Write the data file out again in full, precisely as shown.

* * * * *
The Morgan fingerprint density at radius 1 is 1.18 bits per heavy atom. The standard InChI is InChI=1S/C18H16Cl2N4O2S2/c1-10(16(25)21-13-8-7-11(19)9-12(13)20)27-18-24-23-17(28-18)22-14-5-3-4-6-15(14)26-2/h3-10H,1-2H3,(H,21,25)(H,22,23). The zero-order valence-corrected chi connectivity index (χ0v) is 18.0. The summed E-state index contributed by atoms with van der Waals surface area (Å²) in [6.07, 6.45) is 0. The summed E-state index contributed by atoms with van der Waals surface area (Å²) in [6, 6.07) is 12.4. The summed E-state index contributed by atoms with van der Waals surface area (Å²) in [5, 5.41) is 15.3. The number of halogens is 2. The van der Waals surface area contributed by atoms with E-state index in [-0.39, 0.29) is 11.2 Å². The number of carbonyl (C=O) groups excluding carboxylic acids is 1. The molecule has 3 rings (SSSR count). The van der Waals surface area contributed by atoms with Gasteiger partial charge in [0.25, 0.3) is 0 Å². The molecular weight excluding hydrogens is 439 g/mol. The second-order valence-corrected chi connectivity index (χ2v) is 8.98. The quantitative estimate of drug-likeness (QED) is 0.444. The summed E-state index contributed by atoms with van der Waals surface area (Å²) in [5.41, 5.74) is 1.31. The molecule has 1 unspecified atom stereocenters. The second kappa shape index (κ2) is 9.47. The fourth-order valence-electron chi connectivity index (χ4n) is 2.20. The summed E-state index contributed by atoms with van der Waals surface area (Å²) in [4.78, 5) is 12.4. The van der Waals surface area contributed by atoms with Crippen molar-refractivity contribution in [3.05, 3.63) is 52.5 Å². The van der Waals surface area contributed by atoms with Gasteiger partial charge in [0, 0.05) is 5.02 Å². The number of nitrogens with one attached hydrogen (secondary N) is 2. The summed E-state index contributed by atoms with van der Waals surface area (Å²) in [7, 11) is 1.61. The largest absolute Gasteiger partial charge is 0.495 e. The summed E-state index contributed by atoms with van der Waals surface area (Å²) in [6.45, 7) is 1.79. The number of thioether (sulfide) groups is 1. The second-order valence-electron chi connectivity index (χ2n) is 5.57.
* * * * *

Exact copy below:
The Morgan fingerprint density at radius 1 is 1.18 bits per heavy atom. The standard InChI is InChI=1S/C18H16Cl2N4O2S2/c1-10(16(25)21-13-8-7-11(19)9-12(13)20)27-18-24-23-17(28-18)22-14-5-3-4-6-15(14)26-2/h3-10H,1-2H3,(H,21,25)(H,22,23). The zero-order valence-corrected chi connectivity index (χ0v) is 18.0. The summed E-state index contributed by atoms with van der Waals surface area (Å²) in [6.07, 6.45) is 0. The summed E-state index contributed by atoms with van der Waals surface area (Å²) in [6, 6.07) is 12.4. The summed E-state index contributed by atoms with van der Waals surface area (Å²) in [5, 5.41) is 15.3. The number of halogens is 2. The van der Waals surface area contributed by atoms with E-state index in [-0.39, 0.29) is 11.2 Å². The number of carbonyl (C=O) groups excluding carboxylic acids is 1. The molecule has 3 rings (SSSR count). The van der Waals surface area contributed by atoms with Gasteiger partial charge in [0.25, 0.3) is 0 Å². The molecular weight excluding hydrogens is 439 g/mol. The second-order valence-corrected chi connectivity index (χ2v) is 8.98. The quantitative estimate of drug-likeness (QED) is 0.444. The summed E-state index contributed by atoms with van der Waals surface area (Å²) in [5.41, 5.74) is 1.31. The molecule has 1 unspecified atom stereocenters. The second kappa shape index (κ2) is 9.47. The fourth-order valence-electron chi connectivity index (χ4n) is 2.20. The summed E-state index contributed by atoms with van der Waals surface area (Å²) in [4.78, 5) is 12.4. The van der Waals surface area contributed by atoms with Crippen molar-refractivity contribution in [3.05, 3.63) is 52.5 Å². The van der Waals surface area contributed by atoms with Gasteiger partial charge in [0, 0.05) is 5.02 Å². The number of nitrogens with one attached hydrogen (secondary N) is 2. The summed E-state index contributed by atoms with van der Waals surface area (Å²) in [7, 11) is 1.61. The largest absolute Gasteiger partial charge is 0.495 e. The summed E-state index contributed by atoms with van der Waals surface area (Å²) in [6.45, 7) is 1.79. The number of thioether (sulfide) groups is 1. The second-order valence-electron chi connectivity index (χ2n) is 5.57.